For some more perspective, in the election of 2000, when Lien and Soong were running against each other as well as against Chen, the vote count went like this:
Chen Shui-bian: 4,977,697
James Soong: 4,664,972
Lien Chan: 2,925,513
Does Lien Chan really think that yesterday's assassination attempt got Chen Shui-bian 1,494,813 extra votes since the last election? It's more likely that the public has been awakened by the constant unsubstantiated media attacks on Chen and his family. The opposition's supporters in the media have been repeatedly saying that the combined Lien-Soong votes from 2000 would easily beat Chen in 2004. The problem with this math is that "1+1" in 2000 doesn't necessarily add up to "2" in 2004. Chen now has 4 years of experience as president. Soong has a habit of getting on his knees in public. And Lien is a freaking crybaby, as he has just reiterated for the benefit of those watching live and those who will see it replayed over and over on the news.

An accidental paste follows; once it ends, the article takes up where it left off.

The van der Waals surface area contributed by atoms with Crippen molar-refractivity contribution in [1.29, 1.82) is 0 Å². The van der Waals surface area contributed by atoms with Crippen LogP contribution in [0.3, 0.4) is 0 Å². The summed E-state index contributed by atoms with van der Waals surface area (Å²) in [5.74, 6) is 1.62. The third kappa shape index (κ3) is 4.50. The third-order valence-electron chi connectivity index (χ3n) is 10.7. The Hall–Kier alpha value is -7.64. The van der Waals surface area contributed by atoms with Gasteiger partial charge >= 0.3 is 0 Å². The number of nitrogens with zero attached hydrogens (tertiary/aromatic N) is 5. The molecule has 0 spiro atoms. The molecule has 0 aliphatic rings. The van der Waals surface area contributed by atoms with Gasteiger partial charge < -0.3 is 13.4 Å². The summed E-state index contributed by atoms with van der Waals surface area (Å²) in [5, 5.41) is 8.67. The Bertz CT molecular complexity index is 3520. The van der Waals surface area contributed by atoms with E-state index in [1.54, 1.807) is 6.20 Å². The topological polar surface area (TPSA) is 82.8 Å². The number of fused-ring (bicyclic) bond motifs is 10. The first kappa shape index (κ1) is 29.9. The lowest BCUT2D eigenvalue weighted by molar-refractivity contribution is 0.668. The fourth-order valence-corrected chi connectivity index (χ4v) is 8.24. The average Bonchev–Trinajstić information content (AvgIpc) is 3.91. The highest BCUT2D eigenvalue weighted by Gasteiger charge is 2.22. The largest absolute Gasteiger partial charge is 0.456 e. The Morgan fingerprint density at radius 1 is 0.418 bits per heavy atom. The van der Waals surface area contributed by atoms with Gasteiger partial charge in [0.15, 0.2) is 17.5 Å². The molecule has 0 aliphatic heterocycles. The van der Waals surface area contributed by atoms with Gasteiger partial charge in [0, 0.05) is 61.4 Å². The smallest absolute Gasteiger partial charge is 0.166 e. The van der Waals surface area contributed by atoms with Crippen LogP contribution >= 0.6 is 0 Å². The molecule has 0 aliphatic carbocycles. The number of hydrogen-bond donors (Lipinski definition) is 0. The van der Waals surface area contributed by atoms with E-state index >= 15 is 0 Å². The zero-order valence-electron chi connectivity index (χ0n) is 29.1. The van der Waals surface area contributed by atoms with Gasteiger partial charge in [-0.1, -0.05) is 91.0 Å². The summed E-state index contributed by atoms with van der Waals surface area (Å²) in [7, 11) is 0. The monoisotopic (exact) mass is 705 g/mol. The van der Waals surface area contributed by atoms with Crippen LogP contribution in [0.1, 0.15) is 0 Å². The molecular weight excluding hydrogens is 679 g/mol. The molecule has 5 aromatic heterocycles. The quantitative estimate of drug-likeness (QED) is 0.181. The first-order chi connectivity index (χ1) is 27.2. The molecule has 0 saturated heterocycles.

UPDATE: Links added.

Let the lies, damn lies, and statistics begin

The polls have closed in the Taiwanese presidential election and referendum, and the votes are being counted as I type. Who knows where the TV stations are getting their results? Every single one has different numbers. Let's take a look at the 5:45 PM counts according to five of the local TV news stations. (Leaders marked with an asterisk)

CHANNEL(1) Chen-Lu(2) Lien-Soong
39 TVBS-N5,013,3575,108,677*
40 ETTV5,212,9535,489,759*
41 CTI5,320,5075,360,499*
42 FTV5,034,038*4,902,919
43 SETN5,243,3365,328,815*

Notice any disparity? It may be important to point out that other than FTV, all the stations listed are owned and or operated by the KMT (Lien's party), PFP (Soong's party), or people whose strings are being pulled by Beijing.